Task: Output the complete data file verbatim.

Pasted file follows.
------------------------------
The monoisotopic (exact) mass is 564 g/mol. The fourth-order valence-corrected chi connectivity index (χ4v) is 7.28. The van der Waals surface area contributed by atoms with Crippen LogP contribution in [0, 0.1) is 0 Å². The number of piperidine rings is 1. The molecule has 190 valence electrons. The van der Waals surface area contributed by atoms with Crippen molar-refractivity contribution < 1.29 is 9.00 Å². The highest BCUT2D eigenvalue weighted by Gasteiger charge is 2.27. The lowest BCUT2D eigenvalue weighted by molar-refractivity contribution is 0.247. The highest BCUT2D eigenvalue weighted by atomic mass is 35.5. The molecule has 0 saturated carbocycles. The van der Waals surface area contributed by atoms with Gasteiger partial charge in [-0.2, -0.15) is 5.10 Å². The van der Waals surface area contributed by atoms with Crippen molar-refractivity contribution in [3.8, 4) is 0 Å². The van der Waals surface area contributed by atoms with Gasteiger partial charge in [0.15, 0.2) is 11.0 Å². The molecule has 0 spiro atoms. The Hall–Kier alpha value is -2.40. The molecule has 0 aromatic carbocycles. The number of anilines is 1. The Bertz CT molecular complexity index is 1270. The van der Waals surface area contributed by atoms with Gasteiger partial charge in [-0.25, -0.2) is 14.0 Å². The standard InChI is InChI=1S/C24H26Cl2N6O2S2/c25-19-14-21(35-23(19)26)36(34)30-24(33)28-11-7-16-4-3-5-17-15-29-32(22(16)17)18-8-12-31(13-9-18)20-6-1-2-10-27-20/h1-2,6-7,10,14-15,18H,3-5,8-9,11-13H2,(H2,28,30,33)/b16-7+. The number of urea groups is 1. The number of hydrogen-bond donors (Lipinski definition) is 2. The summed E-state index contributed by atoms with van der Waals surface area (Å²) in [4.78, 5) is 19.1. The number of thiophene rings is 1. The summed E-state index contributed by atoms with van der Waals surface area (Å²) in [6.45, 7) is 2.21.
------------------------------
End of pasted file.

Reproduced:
The monoisotopic (exact) mass is 564 g/mol. The fourth-order valence-corrected chi connectivity index (χ4v) is 7.28. The van der Waals surface area contributed by atoms with Crippen LogP contribution in [0, 0.1) is 0 Å². The number of piperidine rings is 1. The molecule has 190 valence electrons. The van der Waals surface area contributed by atoms with Crippen molar-refractivity contribution < 1.29 is 9.00 Å². The highest BCUT2D eigenvalue weighted by Gasteiger charge is 2.27. The lowest BCUT2D eigenvalue weighted by molar-refractivity contribution is 0.247. The highest BCUT2D eigenvalue weighted by atomic mass is 35.5. The molecule has 0 saturated carbocycles. The van der Waals surface area contributed by atoms with Gasteiger partial charge in [-0.2, -0.15) is 5.10 Å². The van der Waals surface area contributed by atoms with Crippen molar-refractivity contribution in [3.8, 4) is 0 Å². The van der Waals surface area contributed by atoms with Gasteiger partial charge in [0.15, 0.2) is 11.0 Å². The molecule has 0 spiro atoms. The Hall–Kier alpha value is -2.40. The molecule has 0 aromatic carbocycles. The number of anilines is 1. The Bertz CT molecular complexity index is 1270. The van der Waals surface area contributed by atoms with Gasteiger partial charge in [-0.25, -0.2) is 14.0 Å². The standard InChI is InChI=1S/C24H26Cl2N6O2S2/c25-19-14-21(35-23(19)26)36(34)30-24(33)28-11-7-16-4-3-5-17-15-29-32(22(16)17)18-8-12-31(13-9-18)20-6-1-2-10-27-20/h1-2,6-7,10,14-15,18H,3-5,8-9,11-13H2,(H2,28,30,33)/b16-7+. The number of urea groups is 1. The number of hydrogen-bond donors (Lipinski definition) is 2. The summed E-state index contributed by atoms with van der Waals surface area (Å²) in [4.78, 5) is 19.1. The number of thiophene rings is 1. The summed E-state index contributed by atoms with van der Waals surface area (Å²) in [6.45, 7) is 2.21.